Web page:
“This segment of investors is very narrow in what they seek,” one respondent wrote. Another added, “HNWIs require long-term leases with low risk and attractive cap rates.”
Private real estate equity funds continue to be the favored choice for real estate allocations, according to our respondents. Overall, 53.7 percent of respondents said they expect allocations to be made through that vehicle, which is in line with numbers from previous years.
Other top choices for real estate investing include direct investment in multitenant commercial real estate assets at 49.6 percent, direct investment in net lease assets at 38.8 percent and investment in publicly-traded REITs at 24.9 percent. Notably, the REIT number dropped from 31.3 percent a year ago, while the percentages for direct investment in real estate both rose.
There are new options emerging as well. For example, Charles Clinton, a real estate attorney, and Marious Sjulsen, a real estate investment veteran, co-founded EquityMultiple in 2015 with the idea of bringing direct investment in commercial real estate to all investors. By the end of 2018, the start-up expects to have corralled more than $1 billion in real estate investments since its launch. EquityMultiple, backed by New York City-based capital markets firm Mission Capital and former Wall Street executive Ken Pasternak, offers equity and debt deals to accredited commercial real estate investors; it leans toward investments in the multifamily, hotel, industrial, office, manufactured housing and self-storage sectors.
“At this point, there are five or 10 platforms that have been around for a few years, that have done a significant number of deals, that have people with strong real estate backgrounds on board, and that pick up the phone when you call them, answer questions and walk you through what they’ve done historically,” Clinton told NREI in a recent interview. “You need all of that. You want to make sure that this is something that’s not fly-by-night; a few years of experience makes a world of difference.”
There’s also ArborCrowd, a crowdfunding member of the Arbor family of companies, which includes Arbor Realty Trust, a publicly-traded Uniondale, N.Y.-based REIT that specializes in direct lending, Arbor Commercial Mortgage and AMAC. Founded in 2016, ArborCrowd pursues multifamily workforce housing investments across the U.S., with purchase prices ranging from $25 million to $80 million.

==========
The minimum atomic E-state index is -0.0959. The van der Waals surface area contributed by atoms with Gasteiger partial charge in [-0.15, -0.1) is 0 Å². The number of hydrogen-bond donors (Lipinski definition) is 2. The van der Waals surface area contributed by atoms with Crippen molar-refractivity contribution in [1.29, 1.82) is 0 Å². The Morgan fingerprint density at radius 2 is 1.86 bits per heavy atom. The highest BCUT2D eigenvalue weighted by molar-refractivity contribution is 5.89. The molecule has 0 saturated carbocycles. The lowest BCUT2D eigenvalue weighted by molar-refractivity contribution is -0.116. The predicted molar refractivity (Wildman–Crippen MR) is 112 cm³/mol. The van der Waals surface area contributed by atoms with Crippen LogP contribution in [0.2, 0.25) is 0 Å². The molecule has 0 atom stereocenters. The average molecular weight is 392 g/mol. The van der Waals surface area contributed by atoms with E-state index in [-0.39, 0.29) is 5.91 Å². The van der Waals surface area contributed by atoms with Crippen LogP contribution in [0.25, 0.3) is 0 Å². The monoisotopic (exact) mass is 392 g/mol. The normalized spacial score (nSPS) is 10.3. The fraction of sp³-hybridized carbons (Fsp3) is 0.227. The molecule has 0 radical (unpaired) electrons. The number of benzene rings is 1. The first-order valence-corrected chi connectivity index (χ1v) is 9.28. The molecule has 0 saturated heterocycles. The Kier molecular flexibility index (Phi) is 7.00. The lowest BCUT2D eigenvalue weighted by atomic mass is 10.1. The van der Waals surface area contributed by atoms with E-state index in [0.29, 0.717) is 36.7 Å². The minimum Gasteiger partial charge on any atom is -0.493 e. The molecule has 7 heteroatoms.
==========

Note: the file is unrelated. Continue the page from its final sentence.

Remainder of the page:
“What we do… is we put together significant business plans and offering overviews and private placement memorandums that focus on individual deals—we do one deal at a time—for a high-net-worth individual or a family office to really make that decision on their own,” Adam Kaufman, co-founder and managing director of the platform told NREI in a recent interview.
The Outlook Ahead
Respondents were also asked what might dampen HNWIs’ interest in real estate. Rising interest rates (46 percent) were identified as the greatest concern. A real estate downturn (44 percent) was the next concern. That was followed by a change in the tax code (32 percent) and a recession (38 percent).
“Explaining the current market conditions given the conflicting guidance provided by the executive and legislative branches of government [is a challenge],” one respondent wrote. “The biggest opportunities will come with having patience for the right offering for your particular client. This is not an easy market to sell into with prices moderating as interest rates rise.”
Another pointed to the fact that HNWIs are not sector experts, putting the onus on commercial real estate pros to guide them to the correct investment opportunities.
“HNW investors often don’t really understand real estate the way they do their primary business and they make uninformed decisions, with uncertain results,” one respondent wrote. “They need a trustworthy expert to guide them. Real estate will always be the most predictable means for long-term accumulation of wealth.”
Written by David Bodamer | Dec 03, 2018
John Egan contributed to this story.